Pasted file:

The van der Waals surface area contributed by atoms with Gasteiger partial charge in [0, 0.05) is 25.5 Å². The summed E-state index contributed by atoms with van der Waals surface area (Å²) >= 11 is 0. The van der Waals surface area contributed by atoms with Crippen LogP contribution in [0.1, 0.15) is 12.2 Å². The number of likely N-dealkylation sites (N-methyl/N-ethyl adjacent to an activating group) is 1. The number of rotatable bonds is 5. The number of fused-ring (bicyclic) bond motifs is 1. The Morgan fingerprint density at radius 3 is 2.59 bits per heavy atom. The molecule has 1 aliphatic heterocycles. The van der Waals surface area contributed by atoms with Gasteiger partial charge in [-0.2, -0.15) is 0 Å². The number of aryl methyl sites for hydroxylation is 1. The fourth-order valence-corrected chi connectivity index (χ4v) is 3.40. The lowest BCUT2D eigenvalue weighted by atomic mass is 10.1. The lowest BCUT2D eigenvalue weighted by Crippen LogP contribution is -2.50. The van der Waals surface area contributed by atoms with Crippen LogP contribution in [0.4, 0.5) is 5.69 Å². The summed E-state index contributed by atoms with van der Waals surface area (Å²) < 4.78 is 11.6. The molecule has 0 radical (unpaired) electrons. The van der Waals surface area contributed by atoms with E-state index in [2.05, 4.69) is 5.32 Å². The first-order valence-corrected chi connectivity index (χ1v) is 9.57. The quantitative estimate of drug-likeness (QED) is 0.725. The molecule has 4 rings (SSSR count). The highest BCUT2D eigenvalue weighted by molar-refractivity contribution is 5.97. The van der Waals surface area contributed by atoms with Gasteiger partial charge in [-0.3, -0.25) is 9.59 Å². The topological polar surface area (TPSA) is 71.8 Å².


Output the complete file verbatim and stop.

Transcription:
The van der Waals surface area contributed by atoms with Gasteiger partial charge in [0, 0.05) is 25.5 Å². The summed E-state index contributed by atoms with van der Waals surface area (Å²) >= 11 is 0. The van der Waals surface area contributed by atoms with Crippen LogP contribution in [0.1, 0.15) is 12.2 Å². The number of likely N-dealkylation sites (N-methyl/N-ethyl adjacent to an activating group) is 1. The number of rotatable bonds is 5. The number of fused-ring (bicyclic) bond motifs is 1. The Morgan fingerprint density at radius 3 is 2.59 bits per heavy atom. The molecule has 1 aliphatic heterocycles. The van der Waals surface area contributed by atoms with Gasteiger partial charge in [-0.2, -0.15) is 0 Å². The number of aryl methyl sites for hydroxylation is 1. The fourth-order valence-corrected chi connectivity index (χ4v) is 3.40. The lowest BCUT2D eigenvalue weighted by atomic mass is 10.1. The lowest BCUT2D eigenvalue weighted by Crippen LogP contribution is -2.50. The van der Waals surface area contributed by atoms with Crippen LogP contribution in [0.4, 0.5) is 5.69 Å². The summed E-state index contributed by atoms with van der Waals surface area (Å²) < 4.78 is 11.6. The molecule has 0 radical (unpaired) electrons. The van der Waals surface area contributed by atoms with E-state index in [2.05, 4.69) is 5.32 Å². The first-order valence-corrected chi connectivity index (χ1v) is 9.57. The quantitative estimate of drug-likeness (QED) is 0.725. The molecule has 4 rings (SSSR count). The highest BCUT2D eigenvalue weighted by molar-refractivity contribution is 5.97. The van der Waals surface area contributed by atoms with Gasteiger partial charge in [-0.3, -0.25) is 9.59 Å². The topological polar surface area (TPSA) is 71.8 Å².